The early indications are that the position is the same in Scotland and, personally, I have always held the view that a tenant electing to terminate a lease at a break date must have express wording necessitating a reimbursement of rent, and otherwise is deemed to have offset advance rent already paid against the opportunity to escape for the exit earlier than expected. Invariably, in practice, the question will only arise in break options conditional on all payments being up to date, as otherwise tenants will simply pay up to the break date and leave landlords to determine whether to pursue for other payments as well as any other antecedent breaches. The discussion paper considers whether the 1870 Act should be amended to clarify the position, and my view remains that the position is sufficiently clear enough to avoid further legislation.
The fourth aspect of termination – the Tenancy of Shops (Scotland) Act 1949
The purpose of this Act was to offer some comfort and protection to small shops facing inflated rents and other terms during the post-war era. It enabled tenants to apply to a sheriff for a renewal of their lease for up to a year once they were in receipt of a notice to quit from the landlord. The Act provides the tenant with a period of 21 days to make the application.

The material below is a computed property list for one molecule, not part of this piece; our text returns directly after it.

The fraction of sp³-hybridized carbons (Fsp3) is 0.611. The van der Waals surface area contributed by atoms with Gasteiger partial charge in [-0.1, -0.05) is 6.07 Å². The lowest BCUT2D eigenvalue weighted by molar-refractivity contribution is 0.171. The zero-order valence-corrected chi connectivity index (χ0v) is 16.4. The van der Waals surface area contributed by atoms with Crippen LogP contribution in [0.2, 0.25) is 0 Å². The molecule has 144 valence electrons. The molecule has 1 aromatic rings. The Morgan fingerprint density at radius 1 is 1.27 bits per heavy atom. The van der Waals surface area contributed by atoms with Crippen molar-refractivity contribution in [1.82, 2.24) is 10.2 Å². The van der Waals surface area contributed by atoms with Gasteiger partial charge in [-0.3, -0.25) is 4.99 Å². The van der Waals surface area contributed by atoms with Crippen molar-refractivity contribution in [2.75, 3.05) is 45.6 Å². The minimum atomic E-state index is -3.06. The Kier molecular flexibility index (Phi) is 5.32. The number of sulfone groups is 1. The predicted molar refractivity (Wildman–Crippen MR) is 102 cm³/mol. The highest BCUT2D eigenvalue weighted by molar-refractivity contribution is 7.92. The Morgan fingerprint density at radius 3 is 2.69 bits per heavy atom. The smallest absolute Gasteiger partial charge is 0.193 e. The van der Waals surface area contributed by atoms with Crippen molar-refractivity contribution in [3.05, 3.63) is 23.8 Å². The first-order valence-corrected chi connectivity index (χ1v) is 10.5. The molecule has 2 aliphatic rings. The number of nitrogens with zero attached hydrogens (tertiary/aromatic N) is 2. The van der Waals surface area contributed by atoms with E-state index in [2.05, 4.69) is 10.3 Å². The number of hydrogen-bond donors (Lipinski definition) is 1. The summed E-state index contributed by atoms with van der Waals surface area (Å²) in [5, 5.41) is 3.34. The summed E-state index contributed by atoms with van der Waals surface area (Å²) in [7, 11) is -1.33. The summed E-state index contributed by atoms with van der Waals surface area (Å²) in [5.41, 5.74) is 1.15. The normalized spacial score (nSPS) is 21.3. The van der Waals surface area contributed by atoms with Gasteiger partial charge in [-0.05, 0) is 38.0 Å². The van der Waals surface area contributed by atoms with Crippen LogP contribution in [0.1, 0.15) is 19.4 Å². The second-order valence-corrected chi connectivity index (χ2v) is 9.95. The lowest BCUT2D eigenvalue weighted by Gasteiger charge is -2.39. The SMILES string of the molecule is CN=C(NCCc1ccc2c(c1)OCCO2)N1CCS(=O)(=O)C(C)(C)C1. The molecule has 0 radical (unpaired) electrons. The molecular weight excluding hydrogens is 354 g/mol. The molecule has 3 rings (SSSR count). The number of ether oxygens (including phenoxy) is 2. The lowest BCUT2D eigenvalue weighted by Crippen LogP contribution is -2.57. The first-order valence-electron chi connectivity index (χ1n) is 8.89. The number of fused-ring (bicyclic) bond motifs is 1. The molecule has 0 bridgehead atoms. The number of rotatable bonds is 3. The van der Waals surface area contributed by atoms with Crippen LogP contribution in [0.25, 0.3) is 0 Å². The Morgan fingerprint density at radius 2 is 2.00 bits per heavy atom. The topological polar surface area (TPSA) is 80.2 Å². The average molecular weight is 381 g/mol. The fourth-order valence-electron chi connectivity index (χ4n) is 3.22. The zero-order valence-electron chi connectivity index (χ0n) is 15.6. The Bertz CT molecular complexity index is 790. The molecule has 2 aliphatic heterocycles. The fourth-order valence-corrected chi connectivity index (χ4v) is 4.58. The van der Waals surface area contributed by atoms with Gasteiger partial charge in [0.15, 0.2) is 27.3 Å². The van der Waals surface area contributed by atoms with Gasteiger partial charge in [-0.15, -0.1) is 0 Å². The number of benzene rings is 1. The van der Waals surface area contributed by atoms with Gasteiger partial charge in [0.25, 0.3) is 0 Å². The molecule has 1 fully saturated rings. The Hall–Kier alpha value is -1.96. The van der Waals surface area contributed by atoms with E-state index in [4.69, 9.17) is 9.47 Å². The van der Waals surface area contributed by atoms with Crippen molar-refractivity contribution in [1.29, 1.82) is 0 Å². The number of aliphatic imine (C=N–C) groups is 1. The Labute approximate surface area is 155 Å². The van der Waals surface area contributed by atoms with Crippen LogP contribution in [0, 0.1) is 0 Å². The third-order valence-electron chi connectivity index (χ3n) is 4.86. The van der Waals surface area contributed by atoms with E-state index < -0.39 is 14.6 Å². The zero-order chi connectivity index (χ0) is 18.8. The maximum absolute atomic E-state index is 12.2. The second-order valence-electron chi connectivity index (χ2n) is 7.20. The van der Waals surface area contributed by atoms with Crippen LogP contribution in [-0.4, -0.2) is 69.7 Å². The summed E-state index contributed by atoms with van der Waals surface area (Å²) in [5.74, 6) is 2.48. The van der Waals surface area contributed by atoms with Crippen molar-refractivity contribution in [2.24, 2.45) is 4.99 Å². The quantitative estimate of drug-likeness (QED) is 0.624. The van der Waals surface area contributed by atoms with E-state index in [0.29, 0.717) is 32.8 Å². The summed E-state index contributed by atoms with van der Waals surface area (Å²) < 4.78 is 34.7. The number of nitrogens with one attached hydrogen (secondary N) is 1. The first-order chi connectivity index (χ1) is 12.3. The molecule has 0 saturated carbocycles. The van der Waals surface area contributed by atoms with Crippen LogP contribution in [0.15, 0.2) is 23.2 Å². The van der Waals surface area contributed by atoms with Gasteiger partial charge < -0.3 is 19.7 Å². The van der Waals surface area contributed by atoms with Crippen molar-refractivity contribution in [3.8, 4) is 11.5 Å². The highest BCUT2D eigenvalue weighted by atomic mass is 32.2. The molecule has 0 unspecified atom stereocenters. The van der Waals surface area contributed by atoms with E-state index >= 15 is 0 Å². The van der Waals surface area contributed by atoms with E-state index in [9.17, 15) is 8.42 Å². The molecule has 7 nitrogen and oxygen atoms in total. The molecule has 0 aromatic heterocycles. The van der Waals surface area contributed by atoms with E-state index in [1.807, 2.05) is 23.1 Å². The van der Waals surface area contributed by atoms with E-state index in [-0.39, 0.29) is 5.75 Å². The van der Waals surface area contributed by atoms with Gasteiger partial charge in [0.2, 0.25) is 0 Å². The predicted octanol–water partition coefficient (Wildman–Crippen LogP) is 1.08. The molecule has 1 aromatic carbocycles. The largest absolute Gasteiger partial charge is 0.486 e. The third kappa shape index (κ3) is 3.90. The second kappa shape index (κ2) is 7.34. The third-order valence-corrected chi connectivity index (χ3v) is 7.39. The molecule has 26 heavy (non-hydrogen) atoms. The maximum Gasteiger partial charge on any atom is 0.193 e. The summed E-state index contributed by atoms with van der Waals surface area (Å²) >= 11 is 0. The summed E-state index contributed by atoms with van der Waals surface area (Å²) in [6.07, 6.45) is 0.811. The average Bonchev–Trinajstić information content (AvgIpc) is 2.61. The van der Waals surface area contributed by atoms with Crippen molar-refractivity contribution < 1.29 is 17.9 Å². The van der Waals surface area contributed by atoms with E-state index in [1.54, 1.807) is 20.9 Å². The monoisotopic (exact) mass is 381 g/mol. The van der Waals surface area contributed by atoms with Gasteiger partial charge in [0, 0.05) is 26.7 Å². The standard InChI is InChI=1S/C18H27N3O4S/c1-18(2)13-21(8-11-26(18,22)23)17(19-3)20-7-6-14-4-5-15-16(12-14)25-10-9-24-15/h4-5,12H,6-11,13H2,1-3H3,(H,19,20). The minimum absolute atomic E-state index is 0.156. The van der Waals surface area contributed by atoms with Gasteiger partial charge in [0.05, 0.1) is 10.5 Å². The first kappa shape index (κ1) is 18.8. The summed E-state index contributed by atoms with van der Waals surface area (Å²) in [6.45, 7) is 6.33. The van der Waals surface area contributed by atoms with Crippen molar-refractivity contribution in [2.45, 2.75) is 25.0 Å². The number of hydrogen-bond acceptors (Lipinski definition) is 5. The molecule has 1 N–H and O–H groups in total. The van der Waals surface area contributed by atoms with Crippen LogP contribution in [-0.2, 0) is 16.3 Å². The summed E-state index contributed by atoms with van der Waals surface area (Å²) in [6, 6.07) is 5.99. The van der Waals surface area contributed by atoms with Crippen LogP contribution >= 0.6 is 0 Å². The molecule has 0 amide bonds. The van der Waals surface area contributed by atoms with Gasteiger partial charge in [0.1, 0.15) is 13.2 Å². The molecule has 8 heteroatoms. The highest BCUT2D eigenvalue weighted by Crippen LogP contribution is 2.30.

It would be fair to say, against this background, that I remain astonished to this day that it was cited in both 2013 (Edinburgh Woollen Mill Ltd v Singh 2013 SLT 141) and 2015 (Select Service Partner Ltd v Network Rail 2015 SLT 116). In the first case the sheriff commented, in rejecting the tenant’s application, that “the mischief which the 1949 Act was designed to address is no longer self-evident today”, and the tenant’s £161 million turnover was a far cry from the predicament of the struggling shopkeepers after the war. The second case in 2005 was also unsuccessful, albeit the court was at pains to emphasise that it was determined on the merits of the case.